Winter Solstice

Freedom and Structure

By the FirePerusing through the She Writes network the other day, I came across this most excellent post, Driving a Car at Night; Do you Outline, or Not?, by Kamy Wicoff.

Seriously, go read it. Especially the comments. I’ll wait right here for you.

Welcome back. The reason I wanted you to read Kamy’s post is that I’ve been struggling with the exact same issues lately. Process. Expectations of process. Ultimately why my expectations have been holding me back.

I grew up outlining in all my creative writing classes. I love outlines. I rock at writing essays because I can set up my structure ahead of time, gather all the information and support I need, then bang out my essay. Simple, easy, done.

Then I started writing fiction, fantasy, primarily. I ran into a brick wall in the form of my characters. It’s taken me quite a while to realize that every time I tried to outline my story or follow any sort of regulated process, my characters would throw up their hands and walk away shaking their heads. “She doesn’t get it.” I heard that from them multiple times.

Finally I started listening. I hear them. They don’t like structure. I do. How do I reconcile the two opposite poles? The answer I’ve come up with is…I don’t. I have to first give up my expectations, my process, my ideals, and let my characters have full control. I am merely a vessel for them to speak through. I’m doing this with my current story. I have envisioned a fireside chat with all the main players in the room. A cold, snowy evening with a fire in the fireplace, hot cocoa or something stronger for everyone, and my characters in various comfy chairs or on the soft rugs. All I’m supposed to do is write the stories that they tell, capture their gestures, the dynamics between them, and hear what they don’t say. What they don’t want me to know yet. It’s my job to be still, listen, observe, and write. Suddenly the words start to flow.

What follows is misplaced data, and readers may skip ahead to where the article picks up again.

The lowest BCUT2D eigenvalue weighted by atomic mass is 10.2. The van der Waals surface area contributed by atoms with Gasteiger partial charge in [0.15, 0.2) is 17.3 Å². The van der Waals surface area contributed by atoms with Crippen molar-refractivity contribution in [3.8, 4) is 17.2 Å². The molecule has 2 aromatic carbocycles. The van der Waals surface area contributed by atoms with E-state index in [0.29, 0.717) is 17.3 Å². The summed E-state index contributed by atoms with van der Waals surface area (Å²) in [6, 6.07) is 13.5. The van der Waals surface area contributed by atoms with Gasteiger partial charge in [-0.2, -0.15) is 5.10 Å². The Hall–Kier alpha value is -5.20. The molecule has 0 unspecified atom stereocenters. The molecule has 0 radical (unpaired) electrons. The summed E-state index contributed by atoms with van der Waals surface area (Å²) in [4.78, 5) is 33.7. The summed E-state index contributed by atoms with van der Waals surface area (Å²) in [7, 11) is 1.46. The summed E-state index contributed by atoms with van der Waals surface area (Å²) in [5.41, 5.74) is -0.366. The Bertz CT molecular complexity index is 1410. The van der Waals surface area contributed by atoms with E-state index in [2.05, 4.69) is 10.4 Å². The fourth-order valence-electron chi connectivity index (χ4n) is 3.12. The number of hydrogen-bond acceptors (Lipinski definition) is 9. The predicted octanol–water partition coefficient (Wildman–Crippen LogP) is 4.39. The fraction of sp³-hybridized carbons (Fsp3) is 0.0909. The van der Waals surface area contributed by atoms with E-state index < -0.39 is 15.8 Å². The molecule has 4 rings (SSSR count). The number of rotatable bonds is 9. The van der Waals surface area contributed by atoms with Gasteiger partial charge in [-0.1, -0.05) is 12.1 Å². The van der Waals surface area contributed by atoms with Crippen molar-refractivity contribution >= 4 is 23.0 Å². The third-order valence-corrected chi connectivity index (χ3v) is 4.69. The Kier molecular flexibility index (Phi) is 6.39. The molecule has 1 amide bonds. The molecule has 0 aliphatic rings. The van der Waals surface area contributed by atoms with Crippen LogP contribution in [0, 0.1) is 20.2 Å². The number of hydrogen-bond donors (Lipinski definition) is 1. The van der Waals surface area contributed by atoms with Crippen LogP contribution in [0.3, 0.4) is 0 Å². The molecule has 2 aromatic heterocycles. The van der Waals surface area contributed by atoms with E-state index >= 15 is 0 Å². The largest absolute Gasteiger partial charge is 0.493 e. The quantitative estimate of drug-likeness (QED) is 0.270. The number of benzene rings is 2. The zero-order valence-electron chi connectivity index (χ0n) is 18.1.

When I’ve finished writing all that they need me to know, however, you can be sure as hell that I’m outlining to ensure that I have all bases covered, that the holes are filled, and that the plot has been threaded successfully. In the end, both my characters and I get what we want. Freedom, and structure. They can coexist.

Winter Solstice

Get out of the way

Would you just get out of the way already?

One of my main characters just yelled this at me in frustration. I cringe, hearing the bite in his voice and knowing I’m the cause. Get it through your head, he continues as I sit down in my chair with my tea. We don’t want restrictions. We don’t want outlines. We don’t want to be counted and categorized and lined up for inspection to see if we fit the right criteria. We want to tell you our stories without all these stupid interruptions!

By this point he’s leaned over me, his glare boring into my eyes. I can practically feel the steam. “All right,” I reply, putting my hand on his chest gently to ask him to give me room. “How do I do this?” Just listen, and write, he says. Why is that such a difficult concept?